Where Do Homeowners File Complaints Against Their HOA in Minnesota?

The venue for filing a Complaint against an HOA in Minnesota depends on the complaint.

For complaints concerning HOA fees, a homeowner can file a complaint with the Minnesota Department of Commerce, the Federal Trade Commission, or the Consumer Financial Protection Bureau. Under the Fair Debt Collection Practices Act, homeowners may also file in state or federal court within one year of the violation date.

If a homeowner feels they are a victim of housing discrimination, they can file a complaint with the Minnesota Department of Human Rights, the U.S. Department of Urban Housing, or file a private lawsuit in Minnesota state or federal court.

Otherwise, a homeowner with any other complaints can bring a claim in state court in the appropriate county.

Joining and Leaving an HOA in Minnesota

In Minnesota, if a person purchases a home in a neighborhood with a preexisting HOA, they are required to join and abide by the HOA rules. At closing, the homeowner’s realtor should present them with documents explaining the HOA and its rules.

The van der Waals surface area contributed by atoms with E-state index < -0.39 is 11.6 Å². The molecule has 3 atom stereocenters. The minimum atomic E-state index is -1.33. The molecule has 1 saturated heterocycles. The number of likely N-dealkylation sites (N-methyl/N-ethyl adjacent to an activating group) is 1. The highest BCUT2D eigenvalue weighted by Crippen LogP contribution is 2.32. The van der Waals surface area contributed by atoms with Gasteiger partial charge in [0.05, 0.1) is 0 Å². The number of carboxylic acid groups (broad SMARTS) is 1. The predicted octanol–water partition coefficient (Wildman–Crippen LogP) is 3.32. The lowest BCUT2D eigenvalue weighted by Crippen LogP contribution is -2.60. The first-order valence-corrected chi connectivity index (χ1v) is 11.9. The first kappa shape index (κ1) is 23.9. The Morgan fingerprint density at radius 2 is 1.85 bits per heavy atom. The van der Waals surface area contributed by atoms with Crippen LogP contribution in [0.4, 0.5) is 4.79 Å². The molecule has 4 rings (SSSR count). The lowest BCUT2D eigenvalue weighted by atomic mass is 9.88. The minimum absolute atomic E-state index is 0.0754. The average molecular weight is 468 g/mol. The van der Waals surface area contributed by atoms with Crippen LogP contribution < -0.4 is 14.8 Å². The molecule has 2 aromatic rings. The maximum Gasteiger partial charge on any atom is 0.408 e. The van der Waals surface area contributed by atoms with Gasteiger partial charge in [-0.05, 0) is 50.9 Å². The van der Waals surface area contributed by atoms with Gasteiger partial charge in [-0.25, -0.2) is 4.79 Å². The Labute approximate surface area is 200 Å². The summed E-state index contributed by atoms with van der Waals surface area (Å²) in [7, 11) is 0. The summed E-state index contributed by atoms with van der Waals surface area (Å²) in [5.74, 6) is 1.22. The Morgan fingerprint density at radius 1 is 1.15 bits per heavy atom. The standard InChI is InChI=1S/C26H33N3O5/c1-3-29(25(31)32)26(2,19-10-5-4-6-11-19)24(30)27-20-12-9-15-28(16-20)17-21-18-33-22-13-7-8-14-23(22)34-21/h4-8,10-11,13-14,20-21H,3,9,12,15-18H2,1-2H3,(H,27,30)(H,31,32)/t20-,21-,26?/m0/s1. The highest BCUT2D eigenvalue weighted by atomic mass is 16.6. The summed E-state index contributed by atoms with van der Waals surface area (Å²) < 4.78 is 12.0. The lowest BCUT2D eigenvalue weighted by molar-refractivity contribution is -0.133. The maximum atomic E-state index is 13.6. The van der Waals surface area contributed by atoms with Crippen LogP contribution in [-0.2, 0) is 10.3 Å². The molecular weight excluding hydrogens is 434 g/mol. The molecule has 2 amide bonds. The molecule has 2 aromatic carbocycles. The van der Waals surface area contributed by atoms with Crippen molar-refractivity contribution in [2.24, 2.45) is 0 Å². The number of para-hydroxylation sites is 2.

If a person bought a house in an area where an HOA is present, they cannot leave or opt-out of the HOA. To depart from an HOA, the homeowner can sell their house or petition the HOA to have their home removed from the association. However, there is no guarantee the petition will be granted.

How to Dissolve an HOA in Minnesota

The process for dissolution of an HOA in Minnesota may be set forth in the HOA’s governing documents. If it is not, a vote of at least 80% must be met by HOA members to approve the dissolution.

If the vote is in favor of dissolution, an agreement to terminate needs to be written stating when the HOA should dispose of all of its assets and debts.

The agreement to termination and certificate of termination must be recorded in every county where the HOA holds property. The HOA will be considered dissolved upon the recording of the appropriate documents.